Economy and Business in Finland

Finland has a highly developed mix economy and is a modern welfare state with a high average standard of living. The country joined the EU’s Economic and Monetary Union (EMU) in 1999, and has an ever-increasing economic integration with the other EU member states.

In the 1990s, Finland suffered from economic depression, partly because of the collapse of the important markets of the former Soviet Union. The general improvement in the Western European economy throughout the 1990s gave Finland relief from the crisis. Finland is still struggling with relatively high unemployment, although it has dropped from 22 per cent in 1993 to 8.8 per cent in 2016.

Much of the country’s industry is based on raw materials from agriculture and forestry. Telecommunications and electronic industry are also important sectors of Finland’s economy. The number of employed persons in the primary industries has decreased from 46 per cent of the working population in 1950 to 3.8 per cent in 2016. In 2002, the service industries accounted for around 66 per cent of the gross domestic product and employed about 68 per cent of the workforce. Primary industries accounted for about four per cent of the gross domestic product, while industry and civil engineering accounted for about 30 per cent.

Economy and Business in Finland


Finland lies at the northern border for grain cultivation and for agriculture at all. The best agricultural areas are located in the west and southwest (Vaasa and Turun ja Porin Lääni), as well as in the middle parts of the country (Hämeen and Oulun lääni). On average, one has to count for years due to frost damage every 40 years; severe crop failure every ten years and frost damage in some part of the country every four years. When cultivating fast-ripening or frost-tolerant growths, one seeks to remedy this.

On average, about eight per cent of the land area is cultivated, but the proportion varies from 30 per cent in the southwest to less than one per cent in Lapland. Meadow and pasture make up only 0.3 percent of the land area.

The most important grains are barley, oats, wheat and rye. Rye cultivation has declined sharply since before World War II, while the other cereals have had a strong crop increase. Sugar beets, fodder beets, rapeseed and other oilseeds and flax are grown mainly in the southwestern parts of the country. Fruit and vegetable cultivation has great local significance around the major cities. Potato cultivation is widespread throughout the country.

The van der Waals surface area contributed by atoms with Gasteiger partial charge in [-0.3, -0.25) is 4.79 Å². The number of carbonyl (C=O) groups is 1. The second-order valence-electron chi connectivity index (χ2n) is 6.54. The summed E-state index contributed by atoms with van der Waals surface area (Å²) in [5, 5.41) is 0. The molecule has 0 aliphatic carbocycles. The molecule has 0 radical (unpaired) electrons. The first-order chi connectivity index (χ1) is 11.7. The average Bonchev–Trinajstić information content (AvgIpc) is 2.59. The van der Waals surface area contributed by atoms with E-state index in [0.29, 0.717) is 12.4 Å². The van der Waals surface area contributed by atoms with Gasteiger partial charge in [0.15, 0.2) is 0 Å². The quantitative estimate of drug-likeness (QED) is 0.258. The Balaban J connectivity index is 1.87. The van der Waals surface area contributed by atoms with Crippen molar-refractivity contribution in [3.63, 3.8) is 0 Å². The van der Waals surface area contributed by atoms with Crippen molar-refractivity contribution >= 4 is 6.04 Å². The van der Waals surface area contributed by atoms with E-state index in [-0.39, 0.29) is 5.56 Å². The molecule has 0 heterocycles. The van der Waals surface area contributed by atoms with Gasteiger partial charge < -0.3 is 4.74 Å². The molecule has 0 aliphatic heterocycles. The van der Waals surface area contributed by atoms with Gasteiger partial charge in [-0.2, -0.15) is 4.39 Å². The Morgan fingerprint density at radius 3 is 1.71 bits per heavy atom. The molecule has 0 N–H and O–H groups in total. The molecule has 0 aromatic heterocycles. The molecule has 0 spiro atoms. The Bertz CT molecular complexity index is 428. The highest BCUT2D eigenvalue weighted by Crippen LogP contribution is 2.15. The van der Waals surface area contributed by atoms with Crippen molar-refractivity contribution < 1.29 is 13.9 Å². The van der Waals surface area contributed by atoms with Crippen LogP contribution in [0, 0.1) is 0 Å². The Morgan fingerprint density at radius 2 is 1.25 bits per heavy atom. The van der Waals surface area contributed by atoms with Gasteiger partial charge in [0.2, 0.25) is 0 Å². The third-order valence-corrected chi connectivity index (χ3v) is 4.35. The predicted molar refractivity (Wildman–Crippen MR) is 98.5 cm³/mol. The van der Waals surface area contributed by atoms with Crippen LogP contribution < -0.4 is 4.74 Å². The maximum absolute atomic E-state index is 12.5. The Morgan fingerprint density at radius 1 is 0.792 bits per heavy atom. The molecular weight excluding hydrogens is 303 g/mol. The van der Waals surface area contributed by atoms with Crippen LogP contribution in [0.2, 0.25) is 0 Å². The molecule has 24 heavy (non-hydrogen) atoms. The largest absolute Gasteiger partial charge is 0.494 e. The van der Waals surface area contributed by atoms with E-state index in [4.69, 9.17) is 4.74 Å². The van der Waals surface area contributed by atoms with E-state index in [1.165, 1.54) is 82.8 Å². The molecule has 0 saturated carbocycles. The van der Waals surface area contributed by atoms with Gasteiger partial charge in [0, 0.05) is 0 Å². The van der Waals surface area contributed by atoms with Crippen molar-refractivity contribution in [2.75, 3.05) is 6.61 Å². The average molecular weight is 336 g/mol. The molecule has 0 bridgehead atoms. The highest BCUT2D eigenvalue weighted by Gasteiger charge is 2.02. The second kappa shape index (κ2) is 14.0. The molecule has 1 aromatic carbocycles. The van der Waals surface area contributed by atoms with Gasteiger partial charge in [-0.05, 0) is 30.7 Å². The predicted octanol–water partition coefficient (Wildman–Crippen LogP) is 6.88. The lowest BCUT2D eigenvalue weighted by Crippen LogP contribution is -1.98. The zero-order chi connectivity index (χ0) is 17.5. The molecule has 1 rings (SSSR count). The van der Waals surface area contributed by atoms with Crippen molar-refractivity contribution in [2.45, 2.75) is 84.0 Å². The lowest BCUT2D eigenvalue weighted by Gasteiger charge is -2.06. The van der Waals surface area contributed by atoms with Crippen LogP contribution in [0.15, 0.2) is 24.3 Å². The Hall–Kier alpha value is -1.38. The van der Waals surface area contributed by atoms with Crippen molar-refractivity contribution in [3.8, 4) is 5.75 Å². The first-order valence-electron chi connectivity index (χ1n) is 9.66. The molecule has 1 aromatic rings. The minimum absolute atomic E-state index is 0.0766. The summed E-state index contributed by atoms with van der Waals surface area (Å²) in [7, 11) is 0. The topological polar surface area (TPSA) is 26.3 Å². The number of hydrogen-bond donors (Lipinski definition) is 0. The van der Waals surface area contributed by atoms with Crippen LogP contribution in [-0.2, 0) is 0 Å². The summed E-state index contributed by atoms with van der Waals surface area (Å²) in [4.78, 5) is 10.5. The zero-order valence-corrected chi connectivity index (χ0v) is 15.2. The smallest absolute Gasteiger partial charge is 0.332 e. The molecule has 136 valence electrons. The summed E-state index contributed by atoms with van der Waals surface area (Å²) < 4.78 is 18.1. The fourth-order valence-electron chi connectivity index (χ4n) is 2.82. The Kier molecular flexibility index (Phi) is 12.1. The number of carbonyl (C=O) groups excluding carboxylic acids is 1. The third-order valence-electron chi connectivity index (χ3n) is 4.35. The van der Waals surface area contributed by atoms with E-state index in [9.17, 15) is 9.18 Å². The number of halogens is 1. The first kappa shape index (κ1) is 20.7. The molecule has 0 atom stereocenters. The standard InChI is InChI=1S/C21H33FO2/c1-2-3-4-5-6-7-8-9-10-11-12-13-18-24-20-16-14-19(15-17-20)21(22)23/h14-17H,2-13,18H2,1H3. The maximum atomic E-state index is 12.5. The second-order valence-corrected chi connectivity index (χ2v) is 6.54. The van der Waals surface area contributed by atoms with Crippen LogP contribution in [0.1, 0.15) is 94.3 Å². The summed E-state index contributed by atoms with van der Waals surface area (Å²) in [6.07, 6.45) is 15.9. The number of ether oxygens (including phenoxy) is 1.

Of livestock kept especially cattle, swine, poultry and reindeer. Milk production is very important for Finland’s agriculture.


Three quarters of Finland’s area is wooded, and forest is the country’s most important raw material. Finland has larger forest areas per capita than any other European country. Pine is the most important tree species (about 50 per cent), then spruce (about 40 per cent). The largest forest areas are in the middle and eastern parts of the country, and 53 percent are privately owned, 35 percent of the state, seven percent of firms and five percent of the rest.

Forestry is integrated into the agricultural economy and has previously tended to be a seasonal industry. The timber was felled in the winter, and floated on the rivers and lakes in the spring. The current trend is towards forestry being run on a year-round basis, with transport of timber by road and rail. At the same time, employment has declined.


Fishing is mostly conducted as binaries, except in Åland and in the outer coastal districts. Of freshwater fishing, whitefish is the most important. Commercial fishermen raised 154.2 million kilos in 2016, while recreational fishing in 2014 amounted to 28.6 million kilos. Fish farming has increased in importance in recent years, amounting to 14.9 million kilograms of unclean fish in 2016. The most important aquaculture product is rainbow trout.


Finland has deposits of many valuable minerals, but mining has so far had relatively little significance. This is because the deposits are both small and have a low ore content.